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Where is Bin Laden? - ASHARQ AL-AWSAT English Archive
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Osama Bin Laden, the leader of al Qaeda network, has been silent for long. Since April 2006, his speeches and comments have been absent; missing much of what has been unfolding in the political arena during this period. His utter silence this time, in addition to that of his adversaries – mainly the US president’s – is baffling. Bin Laden remains mute about attacking Bush and the latter is comfortable with this absence from the news arena – after all, the US president has his hands full with Iraq.

Regarding the frequent dealing with media outlets, one of Bin Laden’s sons quoted his father as having repeatedly said, “Overexposure is burdensome”. Notwithstanding, observers will have noticed that al Qaeda’s leader did not comply with this saying – in fact, he was a media star since the mid-1990s until last year.

Is Bin Laden’s silence a result of his demise? Did the ‘mufti of death’s’ life end inside a cave rather than on the front, or in a suicide operation as he had prompted many Muslim youth? Would his death transform him into another enigma to satisfy the gluttony of the conspiracy theory-mongers?

The fear is that the man may be keeping silent as the calm before the storm as he prepares for another catastrophe, a new one that will lead the world into wider circles of conflict that claim other victims, bringing about greater international conflicts than the ones we witnessed after the 9/11 attacks in the US.

The war on terrorism, which has been launched in response to what al Qaeda and Bin Laden have done, has come to be epitomized in Iraq, which is immersed in terrorism and political frivolity from all the concerned parties in question. Bin Laden’s name is only causally mentioned in the American political- and media- discourse. The search efforts for him have certainly not ceased, but they have been brought out from under the spotlight. We no longer come across even intelligence leaks indicating Bin Laden’s whereabouts, or the capture of any person linked to him.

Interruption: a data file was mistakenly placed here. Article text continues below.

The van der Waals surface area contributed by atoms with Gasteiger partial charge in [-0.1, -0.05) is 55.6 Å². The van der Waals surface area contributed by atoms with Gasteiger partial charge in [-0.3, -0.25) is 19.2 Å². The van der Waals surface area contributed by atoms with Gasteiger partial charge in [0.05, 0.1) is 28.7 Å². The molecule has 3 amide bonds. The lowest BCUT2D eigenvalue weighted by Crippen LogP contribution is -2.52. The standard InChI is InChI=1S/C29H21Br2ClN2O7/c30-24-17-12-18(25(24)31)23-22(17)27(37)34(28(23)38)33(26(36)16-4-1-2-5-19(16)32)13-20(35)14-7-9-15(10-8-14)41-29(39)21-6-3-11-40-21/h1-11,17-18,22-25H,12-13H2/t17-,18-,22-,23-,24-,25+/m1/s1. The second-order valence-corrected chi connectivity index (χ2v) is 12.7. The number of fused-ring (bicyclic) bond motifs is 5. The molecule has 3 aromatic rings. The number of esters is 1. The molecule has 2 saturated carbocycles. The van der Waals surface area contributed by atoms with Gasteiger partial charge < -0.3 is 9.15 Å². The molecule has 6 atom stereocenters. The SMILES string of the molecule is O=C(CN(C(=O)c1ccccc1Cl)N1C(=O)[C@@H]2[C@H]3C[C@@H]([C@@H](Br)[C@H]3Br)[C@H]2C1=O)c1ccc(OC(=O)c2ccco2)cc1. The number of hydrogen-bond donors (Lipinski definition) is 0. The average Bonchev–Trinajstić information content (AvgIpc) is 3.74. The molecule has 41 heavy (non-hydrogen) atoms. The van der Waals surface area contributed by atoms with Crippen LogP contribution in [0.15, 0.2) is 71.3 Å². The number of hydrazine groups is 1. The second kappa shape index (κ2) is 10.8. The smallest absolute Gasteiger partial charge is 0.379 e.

The strange fact remains that Bin Laden’s deputy, [Ayman] al Zawahiri, has not yet designated a weekly time slot for his media appearance, with his transformation into political commentator on regional events, not letting anything escape without commenting on it – and issuing fatwas and instigating killing and destruction, of course. Evidently, Bin Laden’s hypothesis about overexposure has not been relevant to him!

If they endure, Bin Laden’s silence and eerie disappearance will make a sumptuous meal for conspiracy theory-mongers who will capitalize on that greatly. His long absence will also prompt one to ponder the reasons and the motive behind al Qaeda leader’s silence this time. If he does emerge one day or another to deliver a speech or pass a comment, the reception will certainly be unwelcoming.

Tariq Alhomayed

Tariq Alhomayed

Tariq Alhomayed is the former editor-in-chief of Asharq Al-Awsat. Mr. Alhomyed has been a guest analyst and commentator on numerous news and current affair programs, and during his distinguished career has held numerous positions at Asharq Al-Awsat, amongst other newspapers. Notably, he was the first journalist to interview Osama Bin Ladin's mother. Mr. Alhomayed holds a bachelor's degree in media studies from King Abdul Aziz University in Jeddah. He is based in London.

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